17. textas. Technically this should be spelt ‘texters’ but hey, you’ll never hear an ‘r’ pronounced in Australia so what’s the point. These are ‘markers’.
18. satday. Correct the children when they say this. They mean the same day as the one that comes after Friday, they are just forgetting the middle syllable.
19. nought. ‘zero’, I’m not a ‘maths’ teacher (they will correct you if you say ‘math’ but apparently ‘zero’ is not in fashion or correct.
20. ‘tea’. This is the equivalent of dinner in Canada. It is a full meal usually of ‘meat and three veg’, but more informal…you invite your friends around to ‘tea’ (it’s kind of like ‘country talk’) but you invite your guests to dinner.
21. ‘supper’ will leave you hungry. It is not a full meal, usually just wine and stand-around snacks (the kind of thing you have after you have had a quick dinner earlier in the night somewhere else).
22. ‘plate’. Hoo-hoo…tricky, very tricky. Ok, if someone invites you around and tells you to ‘bring a plate’, much the chagrin of many a Canuck this does not mean show up with a piece of china. It means bring a dish full of food as the nightly meal is going to be a potluck affair.
23. ‘mate.’ I put this in here because ‘yes, you’ve heard it’, but you really must understand how much to use it and how to use it. This is not as easy as it looks. Canadians usually come over tacking it on to “G’day” and they think they are ‘in the know’ but they look like ‘tossers’ (see #12). This is a term very close to Australians’ hearts. It means “friend”, “man” and “best buddy” all at once. So maybe just hold off until you ‘cotton on’ (a.k.a. ‘catch on’) to that one.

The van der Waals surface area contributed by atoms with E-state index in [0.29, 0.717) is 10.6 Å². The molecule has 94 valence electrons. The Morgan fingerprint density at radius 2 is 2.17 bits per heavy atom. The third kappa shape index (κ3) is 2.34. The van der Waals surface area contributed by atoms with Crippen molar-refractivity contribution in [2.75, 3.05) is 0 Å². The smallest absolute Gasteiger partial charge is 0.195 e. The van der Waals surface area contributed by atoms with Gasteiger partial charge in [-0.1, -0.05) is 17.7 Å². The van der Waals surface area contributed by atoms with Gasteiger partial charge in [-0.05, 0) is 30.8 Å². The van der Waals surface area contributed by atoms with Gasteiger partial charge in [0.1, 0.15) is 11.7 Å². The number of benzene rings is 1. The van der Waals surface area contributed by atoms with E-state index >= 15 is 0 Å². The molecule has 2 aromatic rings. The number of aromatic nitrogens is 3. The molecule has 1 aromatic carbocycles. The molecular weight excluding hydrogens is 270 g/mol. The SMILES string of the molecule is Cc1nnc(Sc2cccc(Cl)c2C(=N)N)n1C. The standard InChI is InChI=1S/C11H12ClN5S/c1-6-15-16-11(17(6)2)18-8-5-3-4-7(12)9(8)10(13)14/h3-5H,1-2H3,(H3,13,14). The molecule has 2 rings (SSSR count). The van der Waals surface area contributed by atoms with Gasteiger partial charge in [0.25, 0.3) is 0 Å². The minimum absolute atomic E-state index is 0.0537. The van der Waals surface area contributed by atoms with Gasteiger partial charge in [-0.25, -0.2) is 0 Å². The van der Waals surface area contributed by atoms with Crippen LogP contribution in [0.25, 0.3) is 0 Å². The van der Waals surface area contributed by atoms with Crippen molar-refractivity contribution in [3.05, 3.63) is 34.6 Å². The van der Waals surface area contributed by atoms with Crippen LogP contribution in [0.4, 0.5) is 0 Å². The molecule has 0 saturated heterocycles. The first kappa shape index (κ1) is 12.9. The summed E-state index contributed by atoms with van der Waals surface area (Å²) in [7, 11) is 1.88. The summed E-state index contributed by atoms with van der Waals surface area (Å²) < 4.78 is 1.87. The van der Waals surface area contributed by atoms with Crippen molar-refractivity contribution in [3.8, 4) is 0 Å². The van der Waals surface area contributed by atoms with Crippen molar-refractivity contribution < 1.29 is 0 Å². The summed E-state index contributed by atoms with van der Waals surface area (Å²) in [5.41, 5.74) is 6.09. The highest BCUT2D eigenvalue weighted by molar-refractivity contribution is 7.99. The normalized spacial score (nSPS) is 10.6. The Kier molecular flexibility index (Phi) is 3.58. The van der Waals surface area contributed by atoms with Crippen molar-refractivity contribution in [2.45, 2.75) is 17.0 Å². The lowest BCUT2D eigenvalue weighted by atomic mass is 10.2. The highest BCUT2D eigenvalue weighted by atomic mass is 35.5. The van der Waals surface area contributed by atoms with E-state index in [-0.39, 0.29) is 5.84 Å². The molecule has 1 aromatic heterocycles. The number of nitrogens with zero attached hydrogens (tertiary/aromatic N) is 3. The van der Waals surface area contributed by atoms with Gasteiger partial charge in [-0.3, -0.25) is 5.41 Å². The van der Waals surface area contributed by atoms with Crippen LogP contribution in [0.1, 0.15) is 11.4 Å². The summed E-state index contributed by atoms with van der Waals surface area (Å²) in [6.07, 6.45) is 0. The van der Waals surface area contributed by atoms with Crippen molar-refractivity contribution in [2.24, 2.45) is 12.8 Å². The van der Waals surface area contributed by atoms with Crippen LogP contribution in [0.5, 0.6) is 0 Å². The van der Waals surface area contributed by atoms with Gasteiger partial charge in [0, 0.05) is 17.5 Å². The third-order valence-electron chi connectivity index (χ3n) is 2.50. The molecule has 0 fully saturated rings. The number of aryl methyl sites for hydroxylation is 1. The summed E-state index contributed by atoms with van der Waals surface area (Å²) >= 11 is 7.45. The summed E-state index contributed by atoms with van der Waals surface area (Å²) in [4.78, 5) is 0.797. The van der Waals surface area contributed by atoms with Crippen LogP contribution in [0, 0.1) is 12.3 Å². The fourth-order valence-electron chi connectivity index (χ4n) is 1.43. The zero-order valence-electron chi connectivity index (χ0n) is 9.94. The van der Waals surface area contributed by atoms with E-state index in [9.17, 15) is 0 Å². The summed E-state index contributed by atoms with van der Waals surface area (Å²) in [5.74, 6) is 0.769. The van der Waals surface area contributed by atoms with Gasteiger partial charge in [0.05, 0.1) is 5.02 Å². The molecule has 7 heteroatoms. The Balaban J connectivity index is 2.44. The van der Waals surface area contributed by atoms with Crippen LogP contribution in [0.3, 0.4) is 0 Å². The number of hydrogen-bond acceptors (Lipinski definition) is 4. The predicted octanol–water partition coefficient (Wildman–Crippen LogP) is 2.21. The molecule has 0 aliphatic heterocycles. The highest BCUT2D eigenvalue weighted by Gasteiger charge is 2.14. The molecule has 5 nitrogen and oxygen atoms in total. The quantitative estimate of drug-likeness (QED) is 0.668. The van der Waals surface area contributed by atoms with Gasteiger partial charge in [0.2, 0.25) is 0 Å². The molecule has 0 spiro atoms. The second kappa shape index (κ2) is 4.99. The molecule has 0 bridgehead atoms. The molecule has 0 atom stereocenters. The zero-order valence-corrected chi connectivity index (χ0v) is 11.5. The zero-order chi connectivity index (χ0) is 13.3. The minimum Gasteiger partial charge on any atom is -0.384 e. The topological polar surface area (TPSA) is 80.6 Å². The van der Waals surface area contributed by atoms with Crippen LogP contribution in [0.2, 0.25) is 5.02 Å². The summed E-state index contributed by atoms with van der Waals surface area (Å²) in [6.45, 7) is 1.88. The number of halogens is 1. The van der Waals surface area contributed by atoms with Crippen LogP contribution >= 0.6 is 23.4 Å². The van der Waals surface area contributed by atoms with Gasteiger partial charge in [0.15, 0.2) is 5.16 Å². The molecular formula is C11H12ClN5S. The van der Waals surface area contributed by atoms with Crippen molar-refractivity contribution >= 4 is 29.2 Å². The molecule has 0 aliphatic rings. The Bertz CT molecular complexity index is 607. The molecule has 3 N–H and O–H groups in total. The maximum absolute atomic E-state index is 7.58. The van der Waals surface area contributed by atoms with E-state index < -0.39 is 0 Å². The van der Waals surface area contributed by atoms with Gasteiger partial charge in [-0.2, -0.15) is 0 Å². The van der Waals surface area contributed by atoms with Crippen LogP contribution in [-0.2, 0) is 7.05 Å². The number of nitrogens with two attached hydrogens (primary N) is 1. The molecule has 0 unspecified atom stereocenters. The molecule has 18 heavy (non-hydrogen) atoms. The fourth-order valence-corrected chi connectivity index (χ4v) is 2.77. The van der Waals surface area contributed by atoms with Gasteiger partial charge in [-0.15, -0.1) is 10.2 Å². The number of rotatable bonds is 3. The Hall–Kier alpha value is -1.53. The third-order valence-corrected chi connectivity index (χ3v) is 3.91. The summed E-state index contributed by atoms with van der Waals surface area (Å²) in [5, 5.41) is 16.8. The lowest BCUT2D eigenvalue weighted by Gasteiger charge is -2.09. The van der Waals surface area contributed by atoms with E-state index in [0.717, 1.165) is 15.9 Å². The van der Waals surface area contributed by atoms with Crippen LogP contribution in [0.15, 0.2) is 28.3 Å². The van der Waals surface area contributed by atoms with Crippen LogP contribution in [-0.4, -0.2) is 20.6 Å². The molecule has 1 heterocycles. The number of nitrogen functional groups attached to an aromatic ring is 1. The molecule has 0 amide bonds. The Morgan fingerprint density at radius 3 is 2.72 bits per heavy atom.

24. ‘footy’. If you are in Melbourne, this means AFL (Australian Football League–a.k.a. “Aussie Rules” to those who do not watch it…so watch your use of this because not watching footy is something you do not want to admit in a Victorian’s company. If you are in NSW, this could refer to rugby. And if you are elsewhere it could even refer to ‘football’ or ‘soccer’. It’s very contentious, but just go with ‘footy’ if you are talking about AFL and ‘soccer’ if you are talking about ‘football’ and if anyone tries to ‘hang shit’ on you (i.e. ‘make fun’ of you) tell them you are for Melbourne, ‘barrack’ for The Saints and they can ‘get stuffed’.
25. ‘Take the piss out of…’. To make fun of something.
PS. Do NOT use the word “root” or wear any “Roots” clothing. It is slang for having casual sex. That is, you do not “root” for a football club, or you are sleeping with all of their players. You ‘barrack’ for a football club. I’d avoid “cheer”, too, because you sound like a ‘wanker’ (another term to avoid around kids—see #12). (It’s insane but just see how much you use ‘root’ when you are having your first football conversation and trying to be polite (=opposite effect!)!
PPS. The most effective ‘maths’ teachers in Melbourne will ‘do sums’ revolving around footy scores with their students on Monday morning—because all of the kids will have spent the weekend watching the games!
PPPS. Get a scarf, get a football club and move to Melbourne!